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‘Spielberg’: The 9 Most Surprising Things You’ll Learn About the Filmmaker in HBO’s Documentary

A pet monkey, fear, and driving Liam Neeson nuts: It's all in Susan Lacy's "Spielberg."

Steven Spielberg, from the new HBO Documentary

Steven Spielberg, from the new HBO Documentary


Spielberg takes all the blame for “1941”

After the success of “Jaws” and “Close Encounters of the Third Kind,” Spielberg said success went straight to his head. “If I did those two films, why can’t I do anything?” Spielberg recalled. “Why not do a comedy? I was feeling invulnerable.” Spielberg praised the script as “lean and mean,” and blamed himself for stretching the humor and the budget with the misconception that he could “just blow a bunch of shit up and make people laugh.” The failure and critical backlash gave Spielberg a sense of failure that he said led a wasted year. It wasn’t until George Lucas came to his rescue with “Raiders of the Lost Ark” that he emerged from sticking his “head in holes.”

Raiders Of The Lost Ark

Steven Spielberg, Harrison Ford shooting “Raiders Of The Lost Ark”


Studios didn’t want Spielberg for “Raiders of the Lost Ark”

When George Lucas took the “Raiders of the Lost Ark” script to studios, he was surprised to learn that Spielberg didn’t have a good reputation because he constantly went over budget and schedule. Spielberg was ready to learn how to be more efficient as a filmmaker, especially by embracing the B-movie style and spirit of “Indiana Jones,” and promised Lucas he could make the film for $20 million. Knowing it was a promise between friends, Lucas financed the film himself, but not without getting a handshake agreement that Spielberg would direct two more Indiana Jones sequels if the first was a success.

He was scared to make the Shug and Celie love story too explicit in “The Color Purple”

In Pauline Kael’s New Yorker review of “The Sugarland Express,” she insinuated that the 26-year-old Spielberg might lack depth. So as he neared fatherhood and 40, he decided to make his “first really mature film,” a PG-13 adaptation of “The Color Purple” that was ultimately shut out at the Oscars despite 11 nominations. He said, “I got into trouble with several critics who didn’t like that I shied away from the love story between Shug (Margaret Avery) and Celie (Whoopi Goldberg),” the respective mistress and wife of Danny Glover’s character. Specifically, Spielberg omitted the scene from Alice Walker’s Pulitzer Prize-winning novel where Shug hands Celie a mirror and guards the door while Celie examines her vagina and clitoris. “I might have done that, had I made the movie 10 years later,” Spielberg said. “I was just timid. I was just a little embarrassed. I just wasn’t the right guy to do that.”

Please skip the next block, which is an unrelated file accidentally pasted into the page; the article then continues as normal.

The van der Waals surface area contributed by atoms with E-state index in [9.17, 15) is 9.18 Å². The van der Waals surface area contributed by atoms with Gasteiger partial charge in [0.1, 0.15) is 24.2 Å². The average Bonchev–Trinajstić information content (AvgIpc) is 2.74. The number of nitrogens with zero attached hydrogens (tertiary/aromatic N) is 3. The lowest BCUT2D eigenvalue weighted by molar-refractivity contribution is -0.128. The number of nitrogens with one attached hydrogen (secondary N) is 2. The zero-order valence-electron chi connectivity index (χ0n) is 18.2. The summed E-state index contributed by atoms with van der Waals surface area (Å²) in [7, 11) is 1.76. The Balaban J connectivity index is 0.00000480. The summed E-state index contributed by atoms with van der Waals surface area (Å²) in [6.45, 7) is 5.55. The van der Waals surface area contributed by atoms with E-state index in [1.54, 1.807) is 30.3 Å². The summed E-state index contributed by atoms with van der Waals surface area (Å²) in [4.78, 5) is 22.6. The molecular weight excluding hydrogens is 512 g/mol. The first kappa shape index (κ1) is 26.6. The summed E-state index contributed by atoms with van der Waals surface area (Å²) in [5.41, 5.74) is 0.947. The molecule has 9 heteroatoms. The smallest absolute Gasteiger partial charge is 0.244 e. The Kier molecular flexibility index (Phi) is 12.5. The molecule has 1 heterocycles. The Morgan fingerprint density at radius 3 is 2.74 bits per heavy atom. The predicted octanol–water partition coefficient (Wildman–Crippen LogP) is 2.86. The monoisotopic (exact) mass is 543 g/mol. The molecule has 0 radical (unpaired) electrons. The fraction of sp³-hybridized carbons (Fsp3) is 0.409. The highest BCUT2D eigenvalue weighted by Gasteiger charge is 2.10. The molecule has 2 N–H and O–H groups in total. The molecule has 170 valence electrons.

No Merchandising. Editorial Use Only. No Book Cover Usage.Mandatory Credit: Photo by Moviestore/REX/Shutterstock (1604565a) Schindler's List, Liam Neeson Film and Television

Liam Neeson in “Schindler’s List”


He drove Liam Neeson nuts

“Schindler’s List” earned seven Academy Awards in 1994, including Best Picture. Liam Neeson also received his first Oscar nomination as Oskar Schindler, but at one point during the shoot he was tempted to walk. “Steven’s not a smoker, but in the close-ups, he would start to tell me how to smoke,” said Neeson, who was a smoker at the time. Spielberg advised on Neeson’s finger placement, when to inhale, and how long to let the smoke curl. Frustrated, the actor remembers complaining Sir Ben Kingsley, “I’m a fucking puppet.” Guided by Kingsley, Neeson stopped bristling at Spielberg’s directions, even the idiosyncratic ones.

Spielberg runs on fear

Although he has directed nearly 30 films, Spielberg calls fear his essential motivator. “The more I’m feeling confident and secure about something, the less I’m going to put out. The more I’m feeling, ‘Uh-oh, there could be a major problem in getting this story told,’ I’m going to work overtime to meet the challenge and get the job done.” Neeson recalls Spielberg fretting for months — “like his skin had been torn off” — while they were shooting in Krakow. Spielberg continued, “The more I feel backed into a corner, the more rewarding it becomes when I find my way out of the corner,” like using yellow barrels to imply the presence of a malfunctioning “Jaws,” or discovering that a set for “Saving Private Ryan” was built on the wrong side of an island and finding a lighting workaround. As he told Lacy: “I’ve avoided therapy, because movies are my therapy.”

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